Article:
Are you in an unintentional uncommunicative relationship with your tax person? Most of my clients have “been with” their tax person for years and feel like it may be time to move on. This could be a relationship that you started as a single person just starting out, and now your needs have changed.
No one seems to really know whether their tax person is doing the best they can for them, which makes them think they could do better. But can they?
Relationships are about trust, and they require communication. You need to trust your tax person to do the best they can for you, follow IRS rules and help you pay as little in tax as possible. But this relationship is a two-way road. Do you have open, honest and frequent communication with your tax person?
Here are some tips to help you have a healthy relationship with your tax person:
- State your objectives clearly. For most, objective #1 is to pay as little in taxes as possible. You may also value: filing on time, ensuring no large unforeseen tax bill, or making sure your withholdings are accurate with changes in your life (marriage, babies, house, etc.). It is up to you to tell your tax person your objectives, so that they can understand what matters most to you.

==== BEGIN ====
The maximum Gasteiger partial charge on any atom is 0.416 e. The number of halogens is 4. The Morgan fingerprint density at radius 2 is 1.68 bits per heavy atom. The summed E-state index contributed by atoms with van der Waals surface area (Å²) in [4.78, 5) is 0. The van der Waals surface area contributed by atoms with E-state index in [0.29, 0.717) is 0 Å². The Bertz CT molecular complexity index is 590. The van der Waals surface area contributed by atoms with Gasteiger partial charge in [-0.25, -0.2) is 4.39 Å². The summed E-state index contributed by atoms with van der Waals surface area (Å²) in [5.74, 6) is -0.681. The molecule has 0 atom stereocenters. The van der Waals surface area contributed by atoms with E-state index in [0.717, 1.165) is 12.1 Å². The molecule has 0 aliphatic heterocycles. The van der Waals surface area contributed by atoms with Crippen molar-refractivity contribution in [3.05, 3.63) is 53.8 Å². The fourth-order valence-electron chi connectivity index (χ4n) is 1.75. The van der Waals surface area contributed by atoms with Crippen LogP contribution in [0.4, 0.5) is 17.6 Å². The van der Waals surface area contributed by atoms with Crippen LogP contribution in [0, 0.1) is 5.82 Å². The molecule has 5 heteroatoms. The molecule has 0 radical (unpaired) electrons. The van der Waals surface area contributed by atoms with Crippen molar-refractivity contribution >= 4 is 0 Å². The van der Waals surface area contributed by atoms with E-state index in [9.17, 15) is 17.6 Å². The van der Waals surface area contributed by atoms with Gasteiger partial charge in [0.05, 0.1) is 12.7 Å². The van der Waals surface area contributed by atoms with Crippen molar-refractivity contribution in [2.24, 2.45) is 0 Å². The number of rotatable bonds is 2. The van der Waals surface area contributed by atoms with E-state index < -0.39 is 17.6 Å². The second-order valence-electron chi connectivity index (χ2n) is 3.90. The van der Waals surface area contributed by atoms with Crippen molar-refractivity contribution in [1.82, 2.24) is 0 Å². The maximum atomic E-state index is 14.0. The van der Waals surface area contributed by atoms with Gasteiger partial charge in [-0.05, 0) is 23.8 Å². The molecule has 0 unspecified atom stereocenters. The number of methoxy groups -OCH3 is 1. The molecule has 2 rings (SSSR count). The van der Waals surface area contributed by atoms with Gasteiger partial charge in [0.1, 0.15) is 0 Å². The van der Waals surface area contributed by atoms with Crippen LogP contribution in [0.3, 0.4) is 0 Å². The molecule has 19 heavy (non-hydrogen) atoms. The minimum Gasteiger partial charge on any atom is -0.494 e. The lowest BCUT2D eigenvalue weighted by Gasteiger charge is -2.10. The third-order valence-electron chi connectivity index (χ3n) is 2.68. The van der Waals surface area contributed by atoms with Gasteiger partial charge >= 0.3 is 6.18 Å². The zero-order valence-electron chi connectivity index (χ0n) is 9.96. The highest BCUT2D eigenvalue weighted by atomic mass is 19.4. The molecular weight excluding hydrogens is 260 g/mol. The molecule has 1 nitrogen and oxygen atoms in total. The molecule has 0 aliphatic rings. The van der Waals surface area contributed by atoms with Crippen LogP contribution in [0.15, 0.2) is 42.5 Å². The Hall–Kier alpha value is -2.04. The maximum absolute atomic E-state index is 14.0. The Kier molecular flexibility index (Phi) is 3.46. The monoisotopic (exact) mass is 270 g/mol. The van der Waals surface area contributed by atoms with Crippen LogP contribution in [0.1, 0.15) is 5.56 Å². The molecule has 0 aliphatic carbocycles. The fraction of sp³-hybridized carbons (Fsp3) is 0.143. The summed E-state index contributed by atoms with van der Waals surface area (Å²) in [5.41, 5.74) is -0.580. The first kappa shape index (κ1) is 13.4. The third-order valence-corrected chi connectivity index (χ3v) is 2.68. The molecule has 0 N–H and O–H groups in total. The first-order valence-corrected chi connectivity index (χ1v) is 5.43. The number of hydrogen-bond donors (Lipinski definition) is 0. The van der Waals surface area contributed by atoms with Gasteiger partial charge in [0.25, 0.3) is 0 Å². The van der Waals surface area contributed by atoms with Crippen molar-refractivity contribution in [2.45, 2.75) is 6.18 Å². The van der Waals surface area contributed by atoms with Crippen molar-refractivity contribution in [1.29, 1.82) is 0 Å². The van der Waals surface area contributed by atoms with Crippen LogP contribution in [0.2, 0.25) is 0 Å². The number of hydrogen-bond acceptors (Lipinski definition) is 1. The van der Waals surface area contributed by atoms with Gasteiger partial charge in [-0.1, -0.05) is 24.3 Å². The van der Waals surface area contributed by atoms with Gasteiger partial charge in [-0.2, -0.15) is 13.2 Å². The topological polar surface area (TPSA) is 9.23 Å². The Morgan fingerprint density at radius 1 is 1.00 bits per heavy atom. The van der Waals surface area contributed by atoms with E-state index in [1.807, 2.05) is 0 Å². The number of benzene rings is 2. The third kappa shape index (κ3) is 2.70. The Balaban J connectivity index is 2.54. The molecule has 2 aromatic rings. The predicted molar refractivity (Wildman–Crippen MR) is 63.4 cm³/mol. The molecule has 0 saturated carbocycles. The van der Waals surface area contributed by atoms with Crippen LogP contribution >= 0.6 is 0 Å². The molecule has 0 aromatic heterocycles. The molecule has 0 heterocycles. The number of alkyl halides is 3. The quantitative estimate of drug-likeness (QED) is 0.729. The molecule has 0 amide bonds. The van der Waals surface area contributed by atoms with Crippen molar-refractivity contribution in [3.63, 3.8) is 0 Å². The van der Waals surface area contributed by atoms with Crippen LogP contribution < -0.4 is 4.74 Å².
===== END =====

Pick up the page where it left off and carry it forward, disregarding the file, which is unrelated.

- Pro-actively communicate. Sometimes life is predictable and you don’t need to contact your tax person during the year. However, Fall is the best time to check in with him/her with updates for the current tax year. It gives them time to crunch the numbers on projected taxes versus withholdings and recommend adjustments before the year is over.
- Listen to your tax person’s advice and communicate your position. As mentioned above, one main goal of your tax person is likely to save you money in taxes. Sometimes that advice may require you to do something, like open up a retirement account, make a contribution or form an S corp. They are trying to save you money in taxes, but in doing so this may tie up your money in a way that doesn’t help you achieve your financial goals. It’s okay to listen to the advice and say no. While it would be great to make a contribution to an IRA and save on taxes, you might be already on track for retirement and prefer to renovate a bathroom. Saving on taxes isn’t your only financial goal.
- Dump him and move on. If you feel disappointed and frustrated every year when doing your taxes, it’s time to move on. Getting referrals is the best way to find a new tax person, and timing is important. If you try to find someone new in February, you’ll be out of luck. Start your search in the fall, but also realize that tax people are busy until October 15th when those with extensions need to file their taxes.
I have been in the financial services industry for 18 years, and I still feel like taxes are somewhat of a mystery. I appreciate my tax firm, LS Tax in San Anselmo, for their communication and efficiency. Their philosophy is that “management generates tax savings, tax savings generate investments, and investments generate personal and financial security.” Each year I know they are doing the best they can for me, which is comforting and makes the tax season less dreaded.